Let us take a moment here, now—before the presidential candidate pool has so many GOP hopefuls sloshing about, it will hard to distinguish who said what bullshit--to consider how Ted Cruz picks his favorite music. Maybe you heard. It seems that following the great tragedy of 9/11, he made the conscience decision to shift his listening pleasures from "classic" rock to country, claiming he was disappointed in how rock bands behaved in the wake of the attack and was impressed with how country musicians responded.
Said Ted: "I had an emotional reaction that says these are my people." (Italics added to stress the apparent sincerity with which he said it.)
The revelation came the morning after he announced his candidacy, in an interview on CBS's morning show. Gayle King asked a series of fluffy questions intended, I suppose, to uncover the essential Ted Cruz from under the hyper-political, hyper-rhetorical, hyper-ideological bunting in which we are accustomed to seeing him swaddled. After all, does not a person's preference of music hint at something more intimate about that person? Does not music transcend the political, the rhetorical, the ideological, and speak to the spiritual within us?
I've always thought so. But maybe I'm wrong.
In lieu of any further, or deeper, inquiry from Ms. King, I was left with questions I could only wish had been asked. For instance: What do you suppose Ted Cruz would consider "classic" rock? Seeing as how he is only 45 years old, his notion of classic must certainly be different by a generation than mine. Let's see... his formative years would have fallen in large part in the late- '80s/early '90s, so would Boy George have been his type? A Flock of Seagulls, perhaps? Was he a metal man?... or a Duran Duran man?
Whatever he considers classic, can we imagine young Ted Cruz grooving out to his favorite music—before it changed, I mean—pumping his fist to all that shredding, swinging his hips like a cool hep cat, muttering loud enough for his companions to hear, Far out!... Rad!... Rock on!
Yet another question King didn't see fit to ask: In what ways did rock musicians not treat 9/11 with the proper response, according to Cruz? Frankly, other than the horrific event itself, my most enduring memory of the days following 9/11 was the "Tribute to Heroes" telethon broadcast from New York, Los Angeles and London. Billy Joel, Stevie Wonder, Bruce Springsteen, Paul Simon, and on and on. To this mourner, 2,500 miles west of Ground Zero, it seemed to be a perfect response to a tragedy so great it left a great nation so dumbfounded and saddened, it took music to express the collective grief.
Admittedly, I wasn't paying much attention to what the country crowd did in response to 9/11. All I remember from them were a couple of crap, macho, let's-kick-some-ass tunes that embodied not grief or intense loss, but the idiocy and bluster of the Bush administration. And look where that got us.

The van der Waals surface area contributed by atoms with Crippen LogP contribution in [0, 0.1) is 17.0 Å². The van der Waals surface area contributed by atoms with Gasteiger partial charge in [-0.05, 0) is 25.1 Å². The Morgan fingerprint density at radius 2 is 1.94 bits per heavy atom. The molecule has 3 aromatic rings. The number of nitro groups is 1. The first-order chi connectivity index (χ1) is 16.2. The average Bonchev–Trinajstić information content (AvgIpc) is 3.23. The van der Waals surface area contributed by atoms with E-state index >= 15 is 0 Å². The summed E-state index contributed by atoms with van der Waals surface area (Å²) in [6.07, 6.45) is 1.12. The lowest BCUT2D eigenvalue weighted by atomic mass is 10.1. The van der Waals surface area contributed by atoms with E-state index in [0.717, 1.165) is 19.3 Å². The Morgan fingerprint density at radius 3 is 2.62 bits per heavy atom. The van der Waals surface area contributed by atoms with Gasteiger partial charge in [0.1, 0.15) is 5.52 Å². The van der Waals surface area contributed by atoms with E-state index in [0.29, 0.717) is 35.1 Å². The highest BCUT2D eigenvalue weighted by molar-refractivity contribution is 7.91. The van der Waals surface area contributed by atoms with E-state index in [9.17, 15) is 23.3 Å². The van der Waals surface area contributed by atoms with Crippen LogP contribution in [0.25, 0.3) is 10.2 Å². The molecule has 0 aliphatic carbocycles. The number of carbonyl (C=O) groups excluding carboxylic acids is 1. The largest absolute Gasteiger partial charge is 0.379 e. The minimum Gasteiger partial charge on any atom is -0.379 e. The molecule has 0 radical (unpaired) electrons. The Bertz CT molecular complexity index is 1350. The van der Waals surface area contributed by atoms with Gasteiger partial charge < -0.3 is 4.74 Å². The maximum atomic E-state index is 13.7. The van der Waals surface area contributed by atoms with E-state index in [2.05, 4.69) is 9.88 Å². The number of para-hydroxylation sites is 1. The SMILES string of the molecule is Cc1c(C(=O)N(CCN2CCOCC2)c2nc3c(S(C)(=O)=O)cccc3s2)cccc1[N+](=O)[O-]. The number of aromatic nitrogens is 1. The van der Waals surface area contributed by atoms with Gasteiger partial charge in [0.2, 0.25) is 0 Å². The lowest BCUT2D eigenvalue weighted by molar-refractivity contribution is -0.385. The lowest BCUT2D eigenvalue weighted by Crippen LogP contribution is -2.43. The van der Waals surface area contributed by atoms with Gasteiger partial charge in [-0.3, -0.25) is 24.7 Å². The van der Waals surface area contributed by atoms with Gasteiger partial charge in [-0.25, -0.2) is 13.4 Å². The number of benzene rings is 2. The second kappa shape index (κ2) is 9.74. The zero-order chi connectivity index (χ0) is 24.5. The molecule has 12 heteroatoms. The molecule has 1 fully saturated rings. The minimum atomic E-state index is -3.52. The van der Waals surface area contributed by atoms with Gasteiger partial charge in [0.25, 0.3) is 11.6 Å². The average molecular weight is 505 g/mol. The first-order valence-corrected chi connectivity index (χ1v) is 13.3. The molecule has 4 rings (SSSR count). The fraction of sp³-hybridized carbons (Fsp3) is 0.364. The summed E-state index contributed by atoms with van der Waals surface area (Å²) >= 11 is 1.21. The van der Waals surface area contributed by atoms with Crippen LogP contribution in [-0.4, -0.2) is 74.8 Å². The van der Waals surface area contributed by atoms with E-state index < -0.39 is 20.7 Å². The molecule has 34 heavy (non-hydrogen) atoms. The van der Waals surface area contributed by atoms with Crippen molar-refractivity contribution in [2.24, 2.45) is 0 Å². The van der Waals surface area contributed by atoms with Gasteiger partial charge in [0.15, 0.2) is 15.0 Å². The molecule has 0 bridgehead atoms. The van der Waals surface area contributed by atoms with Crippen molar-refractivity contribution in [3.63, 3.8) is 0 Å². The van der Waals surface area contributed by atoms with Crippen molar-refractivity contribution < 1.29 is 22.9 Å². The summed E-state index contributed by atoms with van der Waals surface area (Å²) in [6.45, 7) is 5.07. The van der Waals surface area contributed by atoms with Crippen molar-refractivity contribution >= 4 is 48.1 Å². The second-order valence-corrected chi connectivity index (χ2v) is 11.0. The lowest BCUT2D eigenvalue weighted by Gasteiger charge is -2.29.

So maybe Ted Cruz can explain at some later date what exactly the country folks did that the rock folks didn't do. Was there a surge of guitar-totin' hombres in Stetsons signing up with the Marines? Switching out their snakeskin boots for desert gear? And if there was—and if Cruz had indeed found his people in them—did he follow their example and run down to the recruitment center himself?
Oh, that's right. Ted Cruz chose to sit that one out—along with any other military involvement in his life.
But I guess the ultimate question that didn't get asked about Ted Cruz's musical epiphany would be: How does a person change something so fundamental to their nature as what music pleases them, speaks to them, moves them? I've always regarded musical taste as something we have little control over, like our sexual orientation or our favorite color—or more to the point, our sense of how we as sapient beings fit into this un-sapient universe. If that is true—which, in the wake of Ted Cruz's confession, I'm willing to concede it isn't—then normal people don't go about switching up music anymore than they can do a weekend makeover of their souls.
No, down deep where our humanity lives, we either love a kind of music or we don't. And it has nothing to do with external events. If I, for instance, were to learn that every last rapper in the world was a Democrat; a liberal; an exact reflection of me socially, culturally, politically, personally; in every way like me... that still wouldn't make me like rap music one millimeter more.
Conversely, were I to learn that every last jazz musician in the world was a racist Tea Party Libertarian with an IQ of minus-80, I wouldn't stop loving jazz.
That's just the way it works, for normal people. But then, normal people don't gauge everything they do, say, believe, enjoy and share by whether it will impress a voting bloc, do they?
So is it possible Ted Cruz doesn't, and never did, have a musical genre that truly moves him? Something that transcends the political, the rhetorical, the ideological and speaks to the spiritual within him? Assuming, of course, there is anything about him beyond the political, the rhetorical, the ideological.